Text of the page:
Democratic Underground

Beyond Fahrenheit 9/11

July 13, 2004
By Marcus Reichert

"Pity and fear are the two emotions essential to tragedy, those emotions it is essential to engender in one's audience." - Aristotle

Michael Moore imposing his own practical interpretation of reality on George W. Bush should be far less disconcerting for Americans than the antagonism at work between Bush and the real world, that world beyond America's borders.

It is not people like Michael Moore who contribute most to Bush's particular form of alienation, it is Bush's own sense of unworthiness within the context of an idealized and unreal life. Thus, as Moore's film progresses, we know, through the legitimacy of our own reasoning, it is Moore we have to side with.

This inclination grows ever stronger as we come to realize that it is ourselves who are sacrificed, our lives extinguished or permanently deformed as the result of another man's moral code. We are sacrificed for an ideal. But Bush's idealism is bent, subverted by dishonesty and flushed with the excitement of deception.

Michael Moore has come to appreciate the complexity of life, having first flirted with its absurd fickleness via his own earnestly amusing theatre. Such an approach to levelling one's own neuroses is not altogether alien to George W. Bush. Although Moore must act within the confines of real life, Bush must not - because he has finally come to believe that he is fulfilling an important and worthy role in life.

Gone are the drunken afternoons at the ballpark bar, the dirty jokes made in the midst of negotiating an oil contract, the prolonged moments of anguish when confronting the wife. Bush has come to see his actions in inevitable and irreversible theatrical terms. In fact, he has come to see himself as a great tragic hero, one most likely destined to be misunderstood. Please forget John F. Kennedy, he muses endlessly, it's my moment now.

As President of the United States, George W. Bush embodies a mythical form of justice. He sees his fellow world leaders as inadequate to deal with evil, the kind of evil embodied in spectres like Saddam Hussein, sworn enemy of his family and friends. Osama Bin Laden, he believes, is not only America's nemesis but his own, and that of all decent people. Bush is preoccupied with Osama Bin Laden as a man who can do no right but, conversely and paradoxically, can do no wrong.

For him, it is unthinkable to acknowledge that Bin Laden, former spoiled brat, has been embraced by a vast hidden world of disdained peoples living out their lives in a perpetual state of humiliation: if it weren't for the unabated subjugation of the Palestinians, intones Bin Laden, there would have been no 9/11.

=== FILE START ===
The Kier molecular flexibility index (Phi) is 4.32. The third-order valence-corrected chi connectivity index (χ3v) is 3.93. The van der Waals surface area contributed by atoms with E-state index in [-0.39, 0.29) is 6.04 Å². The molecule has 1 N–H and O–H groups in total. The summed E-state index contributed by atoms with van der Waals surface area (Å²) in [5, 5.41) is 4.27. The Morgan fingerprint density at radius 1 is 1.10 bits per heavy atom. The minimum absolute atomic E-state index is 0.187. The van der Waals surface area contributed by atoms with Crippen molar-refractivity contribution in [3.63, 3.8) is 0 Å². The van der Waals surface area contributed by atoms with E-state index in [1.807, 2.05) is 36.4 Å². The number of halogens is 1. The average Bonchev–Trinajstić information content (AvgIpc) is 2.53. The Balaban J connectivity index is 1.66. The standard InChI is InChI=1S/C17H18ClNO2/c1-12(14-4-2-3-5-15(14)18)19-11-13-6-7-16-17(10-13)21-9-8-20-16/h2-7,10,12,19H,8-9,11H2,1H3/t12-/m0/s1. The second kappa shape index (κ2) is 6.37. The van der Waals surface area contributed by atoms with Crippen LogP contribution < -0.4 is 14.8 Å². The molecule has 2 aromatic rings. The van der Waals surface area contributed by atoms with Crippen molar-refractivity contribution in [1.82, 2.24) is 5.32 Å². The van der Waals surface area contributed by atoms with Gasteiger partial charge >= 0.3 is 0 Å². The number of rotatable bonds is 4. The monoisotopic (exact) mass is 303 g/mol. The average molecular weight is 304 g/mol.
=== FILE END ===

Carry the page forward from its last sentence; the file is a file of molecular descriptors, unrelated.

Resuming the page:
As Bush sees it, he and Bin Laden are both mythical figures. They are gladiatorial combatants compelled by the force of circumstance - one might even say destiny - to fight to the death within the arena of their own twisted temple of doom. The only problem is that their arena is our world.

Theories abound on the perversity of George W. Bush's character - obviously Michael Moore has his own - but a few of us have darker theories than most. If he were not who he is, who would George W. Bush be? What if he were among America's dispossessed? What if he were a man on the edge?

Many men who have suffered the consequences of a discarded life yearn for retribution - for mayhem and murder. In their minds, it is fated, the logical result of a gestation period of accumulating hatred. That person, or those people, who abused and humiliated the potential killer are manifest in the eventual victim.

This, although glaringly apparent to anyone at all knowledgeable in pathological behaviour, often, in its obviousness, is beyond the realization of those responsible for meting out justice. How does this reflect upon the psychological terrain of George W. Bush?

The act of murder is not only a means of destroying the hated, abused and humiliated self, but also, in a stroke, a means to punish the society which brought no relief. Why should fewer than half of the American people have voted for George W. Bush when he had redeemed himself, when he had, through sheer will-power and self-denial, transformed himself into a viable leader?

Warfare is the punishment of an ungrateful society on the grand scale. George W. Bush is a lethal misfit, however he will never himself experience the horror and abject despair of his own society's form of retribution: capital punishment. Spoiled in equal measure to Osama Bin Laden, he will always insure that someone else suffers instead. Bush's entire life is a testament to such cowardly transference. No international court of law for himself or his people.

Bush undoubtedly sees the world in which he thrives as a malignantly superficial place - the American people, he is convinced, are not only supremely gullible, they are also sublimely culpable. He simultaneously sees himself as protector and avenging angel of the higher morality that is being desecrated and degraded all around him. For the moment, he has perhaps fastened on Michael Moore as a specimen of such moral corruption.

This is George W. Bush's tragedy, his script handed to him on a silver platter: he interacts with the world in its complexity through an inverted morality, itself a reaction to the humiliation he suffered within an atmosphere of sugar-coated cynicism, and he makes an ungodly and gory mess of things. The existence of Fahrenheit 9/11 is unacceptable, but what can he do about it?

Marcus Reichert is the writer/director of the first neo-noir, Union City. His film works are held in the Archive of the Museum of Modern Art, New York. Reichert: The Human Edifice by Mel Gooding, a selection of 100 colour photographs over 30 years by Marcus Reichert, is published by Artmedia Press, London. His website is www.marcusreichert.com

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